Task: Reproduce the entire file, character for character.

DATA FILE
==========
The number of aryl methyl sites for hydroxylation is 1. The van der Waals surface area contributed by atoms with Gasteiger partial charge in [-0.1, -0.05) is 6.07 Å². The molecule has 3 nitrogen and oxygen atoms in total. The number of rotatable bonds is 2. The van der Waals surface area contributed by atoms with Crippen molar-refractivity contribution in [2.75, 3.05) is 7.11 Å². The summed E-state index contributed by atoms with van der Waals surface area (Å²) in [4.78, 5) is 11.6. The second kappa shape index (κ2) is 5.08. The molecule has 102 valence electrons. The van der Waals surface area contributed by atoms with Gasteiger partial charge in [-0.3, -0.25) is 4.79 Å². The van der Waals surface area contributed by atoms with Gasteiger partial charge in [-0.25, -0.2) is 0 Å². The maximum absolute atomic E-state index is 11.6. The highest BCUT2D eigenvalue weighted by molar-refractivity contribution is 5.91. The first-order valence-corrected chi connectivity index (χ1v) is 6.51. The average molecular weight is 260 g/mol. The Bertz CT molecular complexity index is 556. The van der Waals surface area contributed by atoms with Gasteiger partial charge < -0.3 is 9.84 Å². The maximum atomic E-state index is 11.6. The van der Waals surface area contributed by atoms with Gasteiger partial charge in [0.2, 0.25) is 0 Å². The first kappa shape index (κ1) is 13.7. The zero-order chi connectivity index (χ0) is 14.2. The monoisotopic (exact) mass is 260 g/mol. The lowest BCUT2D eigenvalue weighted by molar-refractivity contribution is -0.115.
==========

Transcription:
The number of aryl methyl sites for hydroxylation is 1. The van der Waals surface area contributed by atoms with Gasteiger partial charge in [-0.1, -0.05) is 6.07 Å². The molecule has 3 nitrogen and oxygen atoms in total. The number of rotatable bonds is 2. The van der Waals surface area contributed by atoms with Crippen molar-refractivity contribution in [2.75, 3.05) is 7.11 Å². The summed E-state index contributed by atoms with van der Waals surface area (Å²) in [4.78, 5) is 11.6. The second kappa shape index (κ2) is 5.08. The molecule has 102 valence electrons. The van der Waals surface area contributed by atoms with Gasteiger partial charge in [-0.3, -0.25) is 4.79 Å². The van der Waals surface area contributed by atoms with Gasteiger partial charge in [-0.25, -0.2) is 0 Å². The maximum absolute atomic E-state index is 11.6. The highest BCUT2D eigenvalue weighted by molar-refractivity contribution is 5.91. The first-order valence-corrected chi connectivity index (χ1v) is 6.51. The average molecular weight is 260 g/mol. The Bertz CT molecular complexity index is 556. The van der Waals surface area contributed by atoms with Gasteiger partial charge < -0.3 is 9.84 Å². The maximum atomic E-state index is 11.6. The van der Waals surface area contributed by atoms with Gasteiger partial charge in [0.2, 0.25) is 0 Å². The first kappa shape index (κ1) is 13.7. The zero-order chi connectivity index (χ0) is 14.2. The monoisotopic (exact) mass is 260 g/mol. The lowest BCUT2D eigenvalue weighted by molar-refractivity contribution is -0.115.